Dubois et al. further elucidate how RhoB affects the nuclear localization of YAP1 and its activation. In the siRASSF1A HBECs, they show that expressing either RhoB (wild-type or constitutively active RhoBV14) or its upstream effectors, like GEFH-1, can disrupt the localization of the YAP1 protein in the nucleus and its subsequent transcription of ANKRD1 and CTGF. Additionally, YAP1 and RhoB-GTP (activated form of RhoB), exhibit a reciprocal relationship as shown by YAP1 depletion resulting in increased RhoB-GTP levels in cells. Similar trends were observed in tumors obtained from transgenic mouse models expressing tetracycline-inducible EGFRL858R and either intact or deficient RhoB. A higher number of tumors obtained from the EGFRL858R mice with RhoB knockout exhibited strong nuclear staining of YAP1 compared to the mice with intact RhoB. Thus, the authors conclude that RASSF1A inhibits the migratory phenotype and EMT by stabilizing the activity of the PPA2/GEF-H1/RhoB complex, which in turn disrupts the nuclear localization of YAP1 and the subsequent transcription of genes that impart mesenchymal features on NSCLC cells.
While the experiments connecting RASSF1A inactivation with GEF-H1/RhoB/YAP1 activity offer a new understanding of the metastatic process in lung cancer, additional questions remain. First, it will be important to understand the influences of histological and molecular diversity on the function of RASSF1A and whether these factors modify the ability of YAP1 to drive tumor spread in different contexts. For example, does the anti-apoptotic role of RASSF1A inactivation take priority in the context of KRAS activating mutations compared to those with other driver mutations? Does YAP1 require additional transcriptional inputs/cofactors in order to initiate EMT? With large genomic and epigenomic datasets being generated as a part of collaborative initiatives such as The Cancer Genome Atlas (7), it may be possible to assess associations to answer these and other questions in order to identify the subset of patients where RASSF1A may be driving the metastatic phenotype and identify potential routes for combination based therapies. Second, genetically engineered mouse models of RASSF1A inactivation will be needed to validate the cell model/xenograft experiments from the current study. While the authors used a transgenic lung cancer mouse model consisting of mutant EGFR expression with and without RhoB knockout, only YAP1 levels and not survival or metastatic spread were assessed in the resulting tumors. Creating RASSF1A knockout mice and crossing with established lung cancer models driven by conditional expression of oncogenes known to be associated with RASSF1A methylation in human tumors would provide the optimal system to determine the metastatic potential of this alteration in a physiologically relevant setting. Furthermore, using conditionally inactivated RASSF1A with Cre-Lox technology would allow researchers to assess whether the role of RASSF1A disruption shifts at different stages of tumor progression. Lastly, these same mouse models would serve as important preclinical systems to test the effects of YAP1 inhibitors in preventing tumor progression and metastasis in the setting of RASSF1A inactivation. Together, this exciting work by Dubois and colleagues provides molecular knowledge of a poorly understood aspect of lung cancer development that will open new avenues for therapeutic research and intervention aimed at reducing the mortality rates for patients affected by this devastating disease.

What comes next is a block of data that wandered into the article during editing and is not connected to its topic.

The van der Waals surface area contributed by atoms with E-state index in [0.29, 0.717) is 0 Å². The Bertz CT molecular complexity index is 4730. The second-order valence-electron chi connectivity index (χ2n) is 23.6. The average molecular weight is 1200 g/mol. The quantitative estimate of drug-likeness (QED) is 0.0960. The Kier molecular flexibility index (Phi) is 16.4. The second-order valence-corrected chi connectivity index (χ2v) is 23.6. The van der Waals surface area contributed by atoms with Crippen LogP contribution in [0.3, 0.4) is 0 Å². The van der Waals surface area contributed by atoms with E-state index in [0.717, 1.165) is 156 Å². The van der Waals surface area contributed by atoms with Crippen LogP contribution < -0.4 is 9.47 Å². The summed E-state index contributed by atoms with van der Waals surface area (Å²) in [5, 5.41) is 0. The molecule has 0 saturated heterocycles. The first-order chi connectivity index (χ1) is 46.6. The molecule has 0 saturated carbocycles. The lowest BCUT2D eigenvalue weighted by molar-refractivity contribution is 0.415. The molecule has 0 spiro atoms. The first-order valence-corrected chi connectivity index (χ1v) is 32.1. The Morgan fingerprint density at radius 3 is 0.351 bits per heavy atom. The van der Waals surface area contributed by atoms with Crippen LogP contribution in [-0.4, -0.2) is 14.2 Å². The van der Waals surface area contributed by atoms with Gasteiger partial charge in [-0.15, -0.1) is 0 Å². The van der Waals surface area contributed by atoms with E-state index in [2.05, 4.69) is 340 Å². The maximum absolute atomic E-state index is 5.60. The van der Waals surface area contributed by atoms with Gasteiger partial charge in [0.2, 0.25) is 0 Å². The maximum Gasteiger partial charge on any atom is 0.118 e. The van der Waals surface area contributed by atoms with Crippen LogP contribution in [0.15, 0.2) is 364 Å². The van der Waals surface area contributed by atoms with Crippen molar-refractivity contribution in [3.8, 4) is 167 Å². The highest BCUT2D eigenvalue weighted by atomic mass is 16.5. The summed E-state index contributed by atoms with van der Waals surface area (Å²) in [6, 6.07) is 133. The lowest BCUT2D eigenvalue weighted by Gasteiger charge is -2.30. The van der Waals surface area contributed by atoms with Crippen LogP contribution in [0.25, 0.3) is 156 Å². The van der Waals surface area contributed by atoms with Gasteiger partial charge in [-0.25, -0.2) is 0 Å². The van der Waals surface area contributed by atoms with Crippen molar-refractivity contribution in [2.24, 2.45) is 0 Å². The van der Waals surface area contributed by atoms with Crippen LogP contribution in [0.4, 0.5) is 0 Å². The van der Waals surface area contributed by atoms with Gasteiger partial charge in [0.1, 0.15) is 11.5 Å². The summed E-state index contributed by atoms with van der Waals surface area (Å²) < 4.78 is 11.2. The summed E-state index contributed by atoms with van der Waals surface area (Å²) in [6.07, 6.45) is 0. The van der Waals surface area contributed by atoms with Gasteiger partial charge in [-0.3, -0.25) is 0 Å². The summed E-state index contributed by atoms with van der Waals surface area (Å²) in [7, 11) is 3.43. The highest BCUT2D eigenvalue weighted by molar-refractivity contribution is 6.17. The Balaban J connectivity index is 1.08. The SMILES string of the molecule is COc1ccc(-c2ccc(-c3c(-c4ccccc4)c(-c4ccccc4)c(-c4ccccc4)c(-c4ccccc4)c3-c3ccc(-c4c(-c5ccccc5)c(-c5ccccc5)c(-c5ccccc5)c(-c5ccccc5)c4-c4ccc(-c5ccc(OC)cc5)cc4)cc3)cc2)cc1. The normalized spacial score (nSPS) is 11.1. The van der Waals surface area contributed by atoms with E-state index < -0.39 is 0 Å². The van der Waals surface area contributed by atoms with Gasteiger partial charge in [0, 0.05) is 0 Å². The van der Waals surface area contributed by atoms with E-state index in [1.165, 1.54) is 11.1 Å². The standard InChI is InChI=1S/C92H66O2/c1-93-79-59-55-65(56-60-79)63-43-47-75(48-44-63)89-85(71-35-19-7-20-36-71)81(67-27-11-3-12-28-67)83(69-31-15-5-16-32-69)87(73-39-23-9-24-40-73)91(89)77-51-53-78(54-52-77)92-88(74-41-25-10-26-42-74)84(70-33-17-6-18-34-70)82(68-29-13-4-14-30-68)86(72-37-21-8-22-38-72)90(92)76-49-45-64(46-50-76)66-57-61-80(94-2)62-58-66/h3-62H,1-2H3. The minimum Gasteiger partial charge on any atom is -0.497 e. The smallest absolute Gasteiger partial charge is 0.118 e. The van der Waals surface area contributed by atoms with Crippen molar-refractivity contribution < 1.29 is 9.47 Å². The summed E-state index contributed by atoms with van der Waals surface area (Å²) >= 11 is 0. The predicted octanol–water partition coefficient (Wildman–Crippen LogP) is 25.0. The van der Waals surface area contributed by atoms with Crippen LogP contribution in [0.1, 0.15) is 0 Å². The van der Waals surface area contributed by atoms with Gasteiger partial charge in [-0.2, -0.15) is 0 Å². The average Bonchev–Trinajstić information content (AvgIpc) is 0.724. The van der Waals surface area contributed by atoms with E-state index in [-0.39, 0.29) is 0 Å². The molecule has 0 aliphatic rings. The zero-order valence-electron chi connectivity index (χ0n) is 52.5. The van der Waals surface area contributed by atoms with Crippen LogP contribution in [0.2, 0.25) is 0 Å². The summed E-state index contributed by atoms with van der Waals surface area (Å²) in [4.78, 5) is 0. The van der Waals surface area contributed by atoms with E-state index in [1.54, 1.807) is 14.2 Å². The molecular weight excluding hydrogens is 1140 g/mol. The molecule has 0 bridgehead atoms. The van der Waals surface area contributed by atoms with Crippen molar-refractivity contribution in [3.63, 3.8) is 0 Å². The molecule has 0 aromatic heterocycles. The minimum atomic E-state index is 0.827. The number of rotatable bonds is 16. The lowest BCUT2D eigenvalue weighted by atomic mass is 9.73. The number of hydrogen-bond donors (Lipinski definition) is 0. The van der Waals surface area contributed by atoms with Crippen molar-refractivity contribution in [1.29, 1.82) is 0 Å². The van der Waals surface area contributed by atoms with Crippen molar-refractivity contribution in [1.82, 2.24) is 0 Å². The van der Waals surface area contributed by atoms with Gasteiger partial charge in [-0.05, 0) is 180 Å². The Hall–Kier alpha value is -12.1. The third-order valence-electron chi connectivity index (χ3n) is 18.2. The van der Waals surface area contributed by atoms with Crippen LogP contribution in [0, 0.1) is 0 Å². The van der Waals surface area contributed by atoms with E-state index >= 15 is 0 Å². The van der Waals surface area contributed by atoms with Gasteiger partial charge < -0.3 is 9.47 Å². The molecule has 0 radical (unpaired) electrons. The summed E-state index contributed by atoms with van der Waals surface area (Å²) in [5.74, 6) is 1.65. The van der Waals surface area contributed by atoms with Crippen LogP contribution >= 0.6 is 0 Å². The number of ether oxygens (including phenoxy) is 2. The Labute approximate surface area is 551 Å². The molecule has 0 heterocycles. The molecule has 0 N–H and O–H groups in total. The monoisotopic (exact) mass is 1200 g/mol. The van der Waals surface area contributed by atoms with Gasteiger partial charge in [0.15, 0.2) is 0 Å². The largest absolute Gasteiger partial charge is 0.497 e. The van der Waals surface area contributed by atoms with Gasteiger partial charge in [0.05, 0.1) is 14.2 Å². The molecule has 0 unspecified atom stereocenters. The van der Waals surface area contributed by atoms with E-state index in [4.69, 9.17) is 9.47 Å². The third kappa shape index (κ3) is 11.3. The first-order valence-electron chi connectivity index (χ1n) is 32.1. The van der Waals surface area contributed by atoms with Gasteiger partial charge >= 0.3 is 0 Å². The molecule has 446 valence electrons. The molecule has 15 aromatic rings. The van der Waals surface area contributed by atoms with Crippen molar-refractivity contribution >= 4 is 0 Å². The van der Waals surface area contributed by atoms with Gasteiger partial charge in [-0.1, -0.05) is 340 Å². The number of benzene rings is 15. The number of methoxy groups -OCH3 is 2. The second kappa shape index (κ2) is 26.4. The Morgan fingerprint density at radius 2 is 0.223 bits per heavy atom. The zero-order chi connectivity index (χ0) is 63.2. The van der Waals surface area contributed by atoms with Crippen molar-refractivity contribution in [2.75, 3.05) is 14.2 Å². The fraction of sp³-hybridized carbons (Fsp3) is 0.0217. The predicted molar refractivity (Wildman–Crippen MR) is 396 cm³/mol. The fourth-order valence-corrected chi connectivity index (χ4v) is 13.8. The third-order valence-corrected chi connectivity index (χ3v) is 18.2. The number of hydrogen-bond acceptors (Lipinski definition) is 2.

Funding: This work was funded by the Canadian Institutes of Health Research (CIHR, MOP-142313 and PJT-148725) and a Terry Fox Research Institute New Investigator Award (11-364). WW Lockwood is a Michael Smith Foundation for Health Research Scholar and CIHR New Investigator.
Conflicts of Interest: The authors have no conflicts of interest to declare.